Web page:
Hormonal Prevention of Breast Cancer: Significance of Promotional Environment

  • Rajkumar Lakshmanaswamy
  • Raphael C. Guzman
  • Satyabrata Nandi
Part of the Advances in Experimental Medicine and Biology book series (AEMB, volume 617)


Early full-term pregnancy reduces the risk of mammary cancer in humans. Rats and mice also exhibit this phenomenon of parity protection. Short-term treatment with pregnancy levels of estradiol (E2) is also highly effective in preventing mammary carcinogenesis. Earlier it has been demonstrated that parous rats treated with carcinogen develop latent microscopic mammary tumors that do not progress further to form overt mammary cancers. In the current investigation, we wanted to find out if short-term treatment with pregnancy levels of E2 also prevents mammary carcinogenesis similar to parity. Rats were injected with N-methyl-N-nitrosourea at 7 weeks of age and treated with 20μg, 100μg, 200μg, or 30 mg of E2 in silastic capsules for 3 weeks. 100μg (17%), 200μg (17%), and 30mg (17%) doses of E2 resulted in levels of E2 equivalent to pregnancy level and were effective in preventing overt mammary cancer incidence compared with control (100%) or 20μg (73%) E2 treatment, which did not result in pregnancy levels of E2 in the circulation. Although a significant reduction of overt cancers was observed in the pregnancy levels of E2 treated groups, there was no difference in the incidence of latent microscopic mammary cancers between the E2 treated and the controls. Proliferation of latent microscopic mammary cancers was examined using immunohistochemistry for cyclin D1 expression. Proliferation in the latent microscopic mammary cancers of the protected groups was significantly lower (∼2.0–3.0-fold) than the latent microscopic mammary cancers in the unprotected groups. These findings indicate that mammary cancer development can be blocked by inhibiting or blocking promotion and progression of carcinogen initiated cells.


Mammary Cancer Hormonal Prevention Protected Group Mammary Carcinogenesis Silastic Capsule 
These keywords were added by machine and not by the authors. This process is experimental and the keywords may be updated as the learning algorithm improves.


Unable to display preview. Download preview PDF.

Unable to display preview. Download preview PDF.


  1. 1.
    MacMahon B, Cole P Lin TM, et al. (1970) Age at first birth and breast cancer risk. Bull WHO 43:209–221.PubMedGoogle Scholar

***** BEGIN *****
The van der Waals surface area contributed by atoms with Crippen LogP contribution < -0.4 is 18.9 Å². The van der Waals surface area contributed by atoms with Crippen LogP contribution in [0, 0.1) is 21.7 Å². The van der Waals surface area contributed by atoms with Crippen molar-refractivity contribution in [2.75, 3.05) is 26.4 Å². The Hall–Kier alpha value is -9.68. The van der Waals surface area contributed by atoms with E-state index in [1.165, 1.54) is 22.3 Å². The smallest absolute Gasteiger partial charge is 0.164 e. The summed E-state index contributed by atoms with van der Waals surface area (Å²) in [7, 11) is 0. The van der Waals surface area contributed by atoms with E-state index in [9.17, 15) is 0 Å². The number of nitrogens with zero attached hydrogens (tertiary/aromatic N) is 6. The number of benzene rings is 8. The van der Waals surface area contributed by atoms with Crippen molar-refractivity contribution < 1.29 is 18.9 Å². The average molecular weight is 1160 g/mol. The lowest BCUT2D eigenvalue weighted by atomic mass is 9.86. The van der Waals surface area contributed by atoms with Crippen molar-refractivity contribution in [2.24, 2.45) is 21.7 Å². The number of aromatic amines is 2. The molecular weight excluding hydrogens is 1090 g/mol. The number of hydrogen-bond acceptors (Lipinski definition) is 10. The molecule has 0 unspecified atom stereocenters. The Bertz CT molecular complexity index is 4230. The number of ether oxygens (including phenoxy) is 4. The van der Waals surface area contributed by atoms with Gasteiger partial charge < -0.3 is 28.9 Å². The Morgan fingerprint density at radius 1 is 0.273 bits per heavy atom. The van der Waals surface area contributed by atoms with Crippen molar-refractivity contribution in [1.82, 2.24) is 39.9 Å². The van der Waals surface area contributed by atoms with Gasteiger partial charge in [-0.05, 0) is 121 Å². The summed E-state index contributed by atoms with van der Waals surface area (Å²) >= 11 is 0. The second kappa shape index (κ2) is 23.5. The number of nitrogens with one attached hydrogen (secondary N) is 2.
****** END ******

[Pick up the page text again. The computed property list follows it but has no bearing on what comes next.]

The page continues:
2. 2.
    Moon RC (1969) Relationship between previous reproductive history and chemically induced mammary cancer in rats. Int J Cancer 4:312–317.PubMedCrossRefGoogle Scholar
  3. 3.
    Marchant J (1955) Influence of pregnancy and lactation on the incidence of mammary carcinoma induced with methylcholanthrene in female mice of the IF strain. J Pathol Bacteriol 70:415–418.PubMedCrossRefGoogle Scholar
  4. 4.
    Huggins C, Moon RC, Morii S (1962) Extinction of experimental mammary cancer. I. Estradiol-17beta and progesterone. Proc Natl Acad Sci USA 48:379–386.PubMedCrossRefGoogle Scholar
  5. 5.
    Grubbs CJ Juliana MM, Whitaker LM (1988) Short-term hormone treatment as a chemopreventive method against mammary cancer initiation in rats. Anticancer Res 8:113–117.PubMedGoogle Scholar
  6. 6.
    Russo IH, Koszalka M, Russo J (1990) Effect of human chorionic gonadotropin on mammary gland differentiation and carcinogenesis. Carcinogenesis 11:1849–1855.PubMedCrossRefGoogle Scholar
  7. 7.
    Guzman RC, Yang J, Rajkumar L, et al. (1999) Hormonal prevention of breast cancer: mimicking the protective effect of pregnancy. Proc of the Natl Acad Sci USA 96:2520–2525.CrossRefGoogle Scholar
  8. 8.
    Rajkumar L, Guzman RC, Yang J, et al. (2001) Short-term exposure to pregnancy levels of estrogen prevents mammary carcinogenesis, Proc Natl Acad Sci USA 98:11755–11759.PubMedCrossRefGoogle Scholar
  9. 9.
    Yang J, Yoshizawa K, Nandi S, et al. (1999) Protective effects of pregnancy and lactation against N-methyl-N-nitrosourea-induced mammary carcinomas in female Lewis rats. Carcinogenesis 20:623–628.PubMedCrossRefGoogle Scholar
  10. 10.
    McMahon C, Suthigphongchai T, DiRenso J, et al. (1999) P/CAF associates with cyclin D1 and potentiates it s activation of the estrogen receptor. Proc Natl Acad Sci USA 96:5382–5387.PubMedCrossRefGoogle Scholar
  11. 11.
    Korkola J, Wood G, Archer M (1999) Cyclin D1 expression during rat mammary tumor development and its potential role in the resistance of the Copenhagen rat. Breast Cancer Res 1:88–94.PubMedCrossRefGoogle Scholar
  12. 12.
    Yatani R, Shiraishi T, Nakakuki K, et al. (1998) Trends in frequency of latent prostate carcinoma in Japan from 1965–1979 to 1982–1986. J Natl Cancer Inst 80:683–687.CrossRefGoogle Scholar

Copyright information

© Springer 2008

Authors and Affiliations

  • Rajkumar Lakshmanaswamy
  • Raphael C. Guzman
    • 1
  • Satyabrata Nandi
    • 2
  1. 1.491 Life Science AdditionUniversity of CaliforniaBerkeleyUSA
  2. 2.Cancer Research LaboratoryUniversity of CaliforniaBerkeleyUSA

Personalised recommendations